Of course, there are undoubtedly many false negatives, as we do not even have a complete map of all protein superfamilies and folds yet, so a complete understanding of all the interactions between superfamilies and folds is impossible at the present time. At the same time, however, this means that underestimates in the interaction counts (false negatives) are likely to be systematic errors, arising from the fact that our dataset represents a partial sample of the whole, as opposed to random experimental errors. Therefore, assuming our sample is approximately a random subset of the whole (a not entirely unreasonable assumption given the roughness of the error analysis) we would expect the final counts to maintain approximately the same ratios with respect to one another as in our current data. A cruder upper bound may be attempted by noting that the data follow a power law distribution.
1. H. Hegyi and M. Gerstein, J Mol Biol 288, 147 (1999).
2. M. Gerstein and H. Hegyi, FEMS Microbiol Rev 22, 277 (1998).
3. R. J. Lipshutz, S. P. Fodor, T. R. Gingeras and D. J. Lockhart, Nat Genet 21, 20 (1999).
4. C. A. Wilson, J. Kreychman and M. Gerstein, J Mol Biol 297, 233 (2000).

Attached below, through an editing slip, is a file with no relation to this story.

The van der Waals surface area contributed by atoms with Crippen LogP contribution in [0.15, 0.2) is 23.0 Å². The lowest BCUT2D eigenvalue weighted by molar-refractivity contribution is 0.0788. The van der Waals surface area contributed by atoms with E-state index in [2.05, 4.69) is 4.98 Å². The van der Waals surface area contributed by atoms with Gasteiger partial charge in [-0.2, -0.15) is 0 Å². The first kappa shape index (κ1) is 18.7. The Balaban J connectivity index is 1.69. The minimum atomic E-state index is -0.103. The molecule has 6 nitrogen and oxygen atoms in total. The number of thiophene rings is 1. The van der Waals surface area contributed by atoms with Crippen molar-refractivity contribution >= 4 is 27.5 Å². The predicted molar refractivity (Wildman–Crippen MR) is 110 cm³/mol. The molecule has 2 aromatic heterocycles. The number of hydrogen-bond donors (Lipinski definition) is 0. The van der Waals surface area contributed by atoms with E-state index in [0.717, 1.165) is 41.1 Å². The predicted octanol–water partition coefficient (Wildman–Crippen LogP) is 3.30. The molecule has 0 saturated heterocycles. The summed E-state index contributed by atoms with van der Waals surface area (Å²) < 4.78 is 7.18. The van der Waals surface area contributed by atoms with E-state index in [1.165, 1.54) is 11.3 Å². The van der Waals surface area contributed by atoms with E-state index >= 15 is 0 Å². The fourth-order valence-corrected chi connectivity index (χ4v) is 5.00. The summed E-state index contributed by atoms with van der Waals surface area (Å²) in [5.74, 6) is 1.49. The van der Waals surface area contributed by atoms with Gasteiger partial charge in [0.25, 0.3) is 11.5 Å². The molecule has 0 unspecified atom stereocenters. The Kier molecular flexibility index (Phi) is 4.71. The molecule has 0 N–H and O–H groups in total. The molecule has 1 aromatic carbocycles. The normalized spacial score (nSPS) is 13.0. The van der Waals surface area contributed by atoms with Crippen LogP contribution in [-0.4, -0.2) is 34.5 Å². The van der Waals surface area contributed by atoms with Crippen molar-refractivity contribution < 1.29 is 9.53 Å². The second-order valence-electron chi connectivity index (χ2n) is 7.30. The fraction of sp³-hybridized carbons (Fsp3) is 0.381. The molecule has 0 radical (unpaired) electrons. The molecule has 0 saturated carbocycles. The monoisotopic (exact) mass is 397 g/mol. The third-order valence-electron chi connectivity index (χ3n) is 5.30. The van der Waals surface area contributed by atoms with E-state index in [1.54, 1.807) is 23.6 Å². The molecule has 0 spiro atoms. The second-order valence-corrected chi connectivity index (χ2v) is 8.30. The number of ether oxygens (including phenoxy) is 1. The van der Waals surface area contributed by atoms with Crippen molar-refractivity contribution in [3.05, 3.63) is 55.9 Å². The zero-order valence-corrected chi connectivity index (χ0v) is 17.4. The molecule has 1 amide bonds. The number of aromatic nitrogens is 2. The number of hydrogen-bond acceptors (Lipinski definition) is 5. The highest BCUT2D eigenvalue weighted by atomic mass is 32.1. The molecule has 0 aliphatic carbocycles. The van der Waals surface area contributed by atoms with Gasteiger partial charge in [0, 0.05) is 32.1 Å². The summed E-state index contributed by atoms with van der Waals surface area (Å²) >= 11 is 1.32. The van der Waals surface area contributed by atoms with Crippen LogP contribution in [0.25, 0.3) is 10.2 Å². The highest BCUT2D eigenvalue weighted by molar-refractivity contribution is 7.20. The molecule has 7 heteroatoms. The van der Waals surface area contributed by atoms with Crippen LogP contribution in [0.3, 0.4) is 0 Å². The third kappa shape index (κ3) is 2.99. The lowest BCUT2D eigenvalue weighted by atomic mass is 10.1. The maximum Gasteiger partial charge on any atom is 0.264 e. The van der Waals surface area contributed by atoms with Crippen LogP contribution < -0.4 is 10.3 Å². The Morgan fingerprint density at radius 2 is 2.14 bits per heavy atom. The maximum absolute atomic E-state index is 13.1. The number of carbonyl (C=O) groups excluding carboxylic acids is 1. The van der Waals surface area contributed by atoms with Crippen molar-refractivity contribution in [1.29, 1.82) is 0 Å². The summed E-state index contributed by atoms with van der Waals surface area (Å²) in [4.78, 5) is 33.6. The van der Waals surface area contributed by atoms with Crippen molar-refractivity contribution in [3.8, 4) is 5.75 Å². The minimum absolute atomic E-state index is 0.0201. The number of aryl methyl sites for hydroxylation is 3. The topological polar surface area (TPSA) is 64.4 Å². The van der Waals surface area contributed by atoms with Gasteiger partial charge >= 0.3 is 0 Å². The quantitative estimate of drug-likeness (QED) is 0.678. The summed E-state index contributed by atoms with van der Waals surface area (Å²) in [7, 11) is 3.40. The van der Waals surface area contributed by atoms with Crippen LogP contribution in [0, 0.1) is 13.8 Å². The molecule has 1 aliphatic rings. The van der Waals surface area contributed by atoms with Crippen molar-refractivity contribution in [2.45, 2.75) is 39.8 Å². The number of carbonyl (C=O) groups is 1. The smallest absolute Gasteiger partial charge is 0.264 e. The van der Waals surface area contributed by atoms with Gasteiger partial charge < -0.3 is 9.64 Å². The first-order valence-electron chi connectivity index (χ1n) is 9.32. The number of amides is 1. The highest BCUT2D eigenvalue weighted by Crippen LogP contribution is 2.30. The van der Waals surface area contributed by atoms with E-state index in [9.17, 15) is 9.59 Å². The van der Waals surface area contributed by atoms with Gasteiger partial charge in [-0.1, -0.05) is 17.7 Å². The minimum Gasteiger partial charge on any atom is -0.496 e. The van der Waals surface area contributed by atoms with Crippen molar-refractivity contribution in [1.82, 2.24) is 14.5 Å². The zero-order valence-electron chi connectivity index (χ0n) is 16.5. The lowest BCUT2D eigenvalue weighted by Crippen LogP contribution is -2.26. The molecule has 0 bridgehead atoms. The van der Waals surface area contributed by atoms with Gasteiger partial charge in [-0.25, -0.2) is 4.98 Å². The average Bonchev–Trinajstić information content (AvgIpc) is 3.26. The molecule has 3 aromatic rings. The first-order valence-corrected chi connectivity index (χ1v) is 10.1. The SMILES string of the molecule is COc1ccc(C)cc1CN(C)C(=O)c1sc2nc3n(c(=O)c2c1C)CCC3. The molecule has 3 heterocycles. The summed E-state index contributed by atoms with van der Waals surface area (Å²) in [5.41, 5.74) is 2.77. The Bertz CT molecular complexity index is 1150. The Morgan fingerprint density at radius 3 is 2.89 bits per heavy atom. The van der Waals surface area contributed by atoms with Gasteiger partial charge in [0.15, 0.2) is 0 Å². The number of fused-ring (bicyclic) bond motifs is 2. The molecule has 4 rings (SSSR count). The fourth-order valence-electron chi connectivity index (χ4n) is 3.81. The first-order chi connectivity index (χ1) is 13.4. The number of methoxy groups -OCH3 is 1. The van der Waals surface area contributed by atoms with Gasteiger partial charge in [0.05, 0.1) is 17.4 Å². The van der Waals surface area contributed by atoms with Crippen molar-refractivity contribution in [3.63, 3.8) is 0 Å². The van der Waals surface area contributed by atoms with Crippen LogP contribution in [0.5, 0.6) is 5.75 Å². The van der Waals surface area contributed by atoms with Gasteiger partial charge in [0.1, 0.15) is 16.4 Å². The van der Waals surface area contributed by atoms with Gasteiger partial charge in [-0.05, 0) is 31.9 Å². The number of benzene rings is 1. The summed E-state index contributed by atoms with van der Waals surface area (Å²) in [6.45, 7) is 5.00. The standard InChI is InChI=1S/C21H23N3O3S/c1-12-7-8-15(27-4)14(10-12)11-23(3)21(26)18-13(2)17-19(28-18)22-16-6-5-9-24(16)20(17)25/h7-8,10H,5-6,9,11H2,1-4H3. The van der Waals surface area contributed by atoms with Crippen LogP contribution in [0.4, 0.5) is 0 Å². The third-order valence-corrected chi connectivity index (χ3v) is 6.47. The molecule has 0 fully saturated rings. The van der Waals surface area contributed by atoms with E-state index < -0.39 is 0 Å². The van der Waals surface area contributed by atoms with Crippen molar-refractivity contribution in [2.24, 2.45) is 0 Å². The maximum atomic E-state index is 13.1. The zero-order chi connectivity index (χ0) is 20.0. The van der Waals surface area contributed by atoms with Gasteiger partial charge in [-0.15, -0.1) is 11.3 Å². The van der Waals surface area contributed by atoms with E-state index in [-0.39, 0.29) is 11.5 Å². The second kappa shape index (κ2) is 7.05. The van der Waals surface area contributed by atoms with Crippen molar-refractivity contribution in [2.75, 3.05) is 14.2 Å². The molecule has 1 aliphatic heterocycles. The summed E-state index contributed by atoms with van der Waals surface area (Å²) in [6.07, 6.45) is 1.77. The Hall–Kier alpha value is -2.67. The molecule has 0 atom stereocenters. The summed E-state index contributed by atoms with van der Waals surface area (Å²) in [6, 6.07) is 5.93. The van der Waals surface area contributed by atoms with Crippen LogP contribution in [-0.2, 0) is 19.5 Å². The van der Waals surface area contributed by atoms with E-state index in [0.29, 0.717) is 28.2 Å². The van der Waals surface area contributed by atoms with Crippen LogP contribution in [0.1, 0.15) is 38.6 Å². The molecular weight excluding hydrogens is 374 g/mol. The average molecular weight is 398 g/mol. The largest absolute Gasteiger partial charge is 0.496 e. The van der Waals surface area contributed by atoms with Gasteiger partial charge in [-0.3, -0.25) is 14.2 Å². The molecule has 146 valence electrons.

5. W. G. Krebs and M. Gerstein, Nucleic Acids Res 28, 1665 (2000).
6. B. Schwikowski, P. Uetz and S. Fields, Nat Biotechnol 18, 1257 (2000).
7. P. Uetz, et al., Nature 403, 623 (2000).
W. G. Krebs, Sarah A. Teichmann1, Jiang Qian, and Mark Gerstein*
Department of Molecular Biophysics and Biochemistry
PO Box 208114, New Haven, CT 06520, USA
1Department Biochemistry & Molecular Biology, University College London, Darwin Bldg, Gower St, London WC1E 6BT, UK
*To whom correspondence should be submitted. E-mail: Mark.Gerstein@Yale.Edu
Qian J, Stenger B, Wilson CA, Lin J, Jansen R, Teichmann SA, Park J, Krebs W, Yu H, Alexandrov V, Echols N, Gerstein M (2001), PartsList: a web-based system for dynamically ranking protein folds based on disparate attributes, including whole-genome expression and interaction information, Nuc Acid Rev, in pre-publication.